eDiscovery Daily Blog

Why Does Production Have to be Such a Big Production?

Editor’s Note: Tom O’Connor is a nationally known consultant, speaker, and writer in the field of computerized litigation support systems.  He has also been a great addition to our webinar program, participating with me on several recent webinars.  Tom has also written several terrific informational overview series for CloudNine, including his most recent one, Understanding Blockchain and its Impact on Legal Technology, which we covered as part of a webcast on March 27.  Now, Tom has written another terrific overview regarding production challenges and what to do about them titled Why Does Production Have to be Such a Big Production? that we’re happy to share on the eDiscovery Daily blog.  Enjoy! – Doug

Tom’s overview is split into four parts, so we’ll cover each part separately.  Here’s the first part.


The aim of document productions in the ESI world is succinctly stated by the EDRM: To prepare and produce ESI in an efficient and usable format in order to reduce cost, risk and errors and be in compliance with agreed production specifications and timelines.  https://www.edrm.net/frameworks-and-standards/edrm-model/production/

Discussions of a “database production” typically refer to a collection of ESI loaded into e-discovery software in a form other than its native (original) format.  As a result, a load file may be necessary to organize and maintain original information about the documents and accompanying metadata. We’ll talk about those problems in more detail below but let’s be clear that production problems may revolve around other issues beyond load files.

So, why is this happening? Well the first reason is because it is an issue involving technical components and lawyers, who, by and large, simply aren’t good at technology. But lest we blame it all on the lawyers, let’s keep in mind that tech people don’t make good legal analysts. And neither of them are good communicators when it comes to technical issues so the potential for problems during productions is enormous.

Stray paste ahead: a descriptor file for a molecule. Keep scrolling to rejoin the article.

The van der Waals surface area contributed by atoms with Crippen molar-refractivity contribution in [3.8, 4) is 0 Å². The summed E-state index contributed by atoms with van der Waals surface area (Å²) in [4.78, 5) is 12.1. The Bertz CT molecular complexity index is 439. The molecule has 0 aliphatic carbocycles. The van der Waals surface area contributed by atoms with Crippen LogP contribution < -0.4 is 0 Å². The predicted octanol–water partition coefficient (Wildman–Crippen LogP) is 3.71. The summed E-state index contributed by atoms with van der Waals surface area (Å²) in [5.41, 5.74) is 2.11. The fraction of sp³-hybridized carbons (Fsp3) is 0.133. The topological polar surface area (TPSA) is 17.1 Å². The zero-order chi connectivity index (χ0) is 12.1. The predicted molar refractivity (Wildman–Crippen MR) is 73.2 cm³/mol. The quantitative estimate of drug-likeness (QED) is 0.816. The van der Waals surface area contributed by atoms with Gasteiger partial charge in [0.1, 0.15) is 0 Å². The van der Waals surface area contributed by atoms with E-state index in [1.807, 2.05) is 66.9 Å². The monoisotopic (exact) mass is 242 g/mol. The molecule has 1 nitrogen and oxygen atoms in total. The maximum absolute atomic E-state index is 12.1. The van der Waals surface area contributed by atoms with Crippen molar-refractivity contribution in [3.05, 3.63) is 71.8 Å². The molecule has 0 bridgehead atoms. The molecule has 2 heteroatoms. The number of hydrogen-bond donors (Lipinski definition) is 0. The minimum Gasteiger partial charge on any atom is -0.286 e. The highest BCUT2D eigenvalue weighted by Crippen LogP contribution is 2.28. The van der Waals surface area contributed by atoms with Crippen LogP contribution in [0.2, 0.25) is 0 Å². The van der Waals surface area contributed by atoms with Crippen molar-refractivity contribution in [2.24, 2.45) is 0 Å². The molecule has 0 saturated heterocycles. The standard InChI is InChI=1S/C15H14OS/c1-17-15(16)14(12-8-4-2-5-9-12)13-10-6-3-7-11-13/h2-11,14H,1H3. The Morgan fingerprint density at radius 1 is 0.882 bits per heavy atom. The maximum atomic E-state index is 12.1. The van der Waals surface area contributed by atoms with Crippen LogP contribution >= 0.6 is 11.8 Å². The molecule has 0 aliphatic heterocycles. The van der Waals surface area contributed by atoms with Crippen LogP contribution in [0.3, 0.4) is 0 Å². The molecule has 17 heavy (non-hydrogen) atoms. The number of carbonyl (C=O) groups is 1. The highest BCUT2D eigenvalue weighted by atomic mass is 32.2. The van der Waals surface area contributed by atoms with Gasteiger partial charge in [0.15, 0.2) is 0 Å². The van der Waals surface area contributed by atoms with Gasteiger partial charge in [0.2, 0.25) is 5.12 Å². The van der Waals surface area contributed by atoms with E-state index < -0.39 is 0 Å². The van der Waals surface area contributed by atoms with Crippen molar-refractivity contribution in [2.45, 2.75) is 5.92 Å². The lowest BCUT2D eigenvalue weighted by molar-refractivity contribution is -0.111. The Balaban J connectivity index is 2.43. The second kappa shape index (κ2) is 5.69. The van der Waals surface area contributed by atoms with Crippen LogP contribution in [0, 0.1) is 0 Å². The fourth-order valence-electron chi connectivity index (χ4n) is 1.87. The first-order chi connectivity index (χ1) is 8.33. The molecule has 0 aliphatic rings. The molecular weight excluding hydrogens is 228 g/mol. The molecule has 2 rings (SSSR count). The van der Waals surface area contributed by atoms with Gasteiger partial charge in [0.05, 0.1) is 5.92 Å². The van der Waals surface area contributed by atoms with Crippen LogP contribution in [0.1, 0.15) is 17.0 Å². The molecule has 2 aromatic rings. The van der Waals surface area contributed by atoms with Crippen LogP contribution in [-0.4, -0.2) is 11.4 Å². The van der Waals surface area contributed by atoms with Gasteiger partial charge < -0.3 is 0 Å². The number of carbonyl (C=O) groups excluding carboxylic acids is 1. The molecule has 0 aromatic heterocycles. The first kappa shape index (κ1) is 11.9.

DIY eDiscovery company Lexbe has listed 10 common reasons for production failures:

  1. Being unaware of the rules (FRCP/state/local)
  2. Neglecting to match review requests with your review approach
  3. Not knowing the common file deliverables in productions
  4. Missing the opportunity to use ‘Meet & Confer’ (Rule 26) to your advantage
  5. Failing to Request specific file types & metadata as needed
  6. No custodian tracking causing deduplication nightmares
  7. Not Addressing placeholders, databases, and unusual file types
  8. Negotiating incomplete discovery orders in complicated cases
  9. Stepping into redactions traps
  10. Decreasing privilege review accuracy by failing to apply Near Dup checks

In this paper, we will look at a couple of the most common issues associated with productions and discuss recommendations to minimize production mistakes:

  1. Redaction Issues and Confidentiality Considerations
  2. Load File Failures
  3. Recommendations for Minimizing Production Mistakes

We’ll publish Part 2 – Redaction Issues and Confidentiality Considerations – on Wednesday.

So, what do you think?  Have you experienced problems with document productions in eDiscovery?  As always, please share any comments you might have or if you’d like to know more about a particular topic.

Sponsor: This blog is sponsored by CloudNine, which is a data and legal discovery technology company with proven expertise in simplifying and automating the discovery of data for audits, investigations, and litigation. Used by legal and business customers worldwide including more than 50 of the top 250 Am Law firms and many of the world’s leading corporations, CloudNine’s eDiscovery automation software and services help customers gain insight and intelligence on electronic data.

Disclaimer: The views represented herein are exclusively the views of the author, and do not necessarily represent the views held by CloudNine. eDiscovery Daily is made available by CloudNine solely for educational purposes to provide general information about general eDiscovery principles and not to provide specific legal advice applicable to any particular circumstance. eDiscovery Daily should not be used as a substitute for competent legal advice from a lawyer you have retained and who has agreed to represent you.